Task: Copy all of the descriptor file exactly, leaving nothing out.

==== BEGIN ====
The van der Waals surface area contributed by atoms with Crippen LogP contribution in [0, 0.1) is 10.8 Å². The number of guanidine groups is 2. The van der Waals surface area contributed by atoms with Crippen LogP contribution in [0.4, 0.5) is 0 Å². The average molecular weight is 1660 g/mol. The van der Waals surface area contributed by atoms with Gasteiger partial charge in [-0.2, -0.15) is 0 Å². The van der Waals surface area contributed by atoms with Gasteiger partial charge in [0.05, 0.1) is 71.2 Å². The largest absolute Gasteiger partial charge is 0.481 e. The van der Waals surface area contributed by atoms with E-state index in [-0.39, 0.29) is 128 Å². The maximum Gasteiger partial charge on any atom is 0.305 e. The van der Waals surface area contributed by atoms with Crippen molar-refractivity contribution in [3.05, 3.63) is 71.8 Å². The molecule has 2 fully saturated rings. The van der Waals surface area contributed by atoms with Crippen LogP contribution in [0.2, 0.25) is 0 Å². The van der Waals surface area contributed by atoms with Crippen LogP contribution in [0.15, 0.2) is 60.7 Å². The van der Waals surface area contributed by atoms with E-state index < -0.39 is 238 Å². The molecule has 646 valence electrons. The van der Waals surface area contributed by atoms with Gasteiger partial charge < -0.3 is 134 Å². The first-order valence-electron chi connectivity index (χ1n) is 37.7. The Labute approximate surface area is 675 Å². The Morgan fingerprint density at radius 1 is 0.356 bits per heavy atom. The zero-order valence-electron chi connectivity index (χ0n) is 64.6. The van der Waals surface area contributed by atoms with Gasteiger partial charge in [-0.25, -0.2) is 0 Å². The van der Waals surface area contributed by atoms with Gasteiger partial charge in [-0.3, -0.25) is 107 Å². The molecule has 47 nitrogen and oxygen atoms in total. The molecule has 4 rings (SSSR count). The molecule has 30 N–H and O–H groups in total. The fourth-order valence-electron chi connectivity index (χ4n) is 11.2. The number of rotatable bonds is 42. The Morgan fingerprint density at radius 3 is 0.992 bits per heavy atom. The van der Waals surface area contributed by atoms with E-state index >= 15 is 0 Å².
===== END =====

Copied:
The van der Waals surface area contributed by atoms with Crippen LogP contribution in [0, 0.1) is 10.8 Å². The number of guanidine groups is 2. The van der Waals surface area contributed by atoms with Crippen LogP contribution in [0.4, 0.5) is 0 Å². The average molecular weight is 1660 g/mol. The van der Waals surface area contributed by atoms with Gasteiger partial charge in [-0.2, -0.15) is 0 Å². The van der Waals surface area contributed by atoms with Gasteiger partial charge in [0.05, 0.1) is 71.2 Å². The largest absolute Gasteiger partial charge is 0.481 e. The van der Waals surface area contributed by atoms with E-state index in [-0.39, 0.29) is 128 Å². The maximum Gasteiger partial charge on any atom is 0.305 e. The van der Waals surface area contributed by atoms with Crippen molar-refractivity contribution in [3.05, 3.63) is 71.8 Å². The molecule has 2 fully saturated rings. The van der Waals surface area contributed by atoms with Crippen LogP contribution in [0.2, 0.25) is 0 Å². The van der Waals surface area contributed by atoms with Crippen LogP contribution in [0.15, 0.2) is 60.7 Å². The van der Waals surface area contributed by atoms with E-state index < -0.39 is 238 Å². The molecule has 646 valence electrons. The van der Waals surface area contributed by atoms with Gasteiger partial charge < -0.3 is 134 Å². The first-order valence-electron chi connectivity index (χ1n) is 37.7. The Labute approximate surface area is 675 Å². The Morgan fingerprint density at radius 1 is 0.356 bits per heavy atom. The zero-order valence-electron chi connectivity index (χ0n) is 64.6. The van der Waals surface area contributed by atoms with Gasteiger partial charge in [-0.25, -0.2) is 0 Å². The van der Waals surface area contributed by atoms with Gasteiger partial charge in [-0.3, -0.25) is 107 Å². The molecule has 47 nitrogen and oxygen atoms in total. The molecule has 4 rings (SSSR count). The molecule has 30 N–H and O–H groups in total. The fourth-order valence-electron chi connectivity index (χ4n) is 11.2. The number of rotatable bonds is 42. The Morgan fingerprint density at radius 3 is 0.992 bits per heavy atom. The van der Waals surface area contributed by atoms with E-state index >= 15 is 0 Å².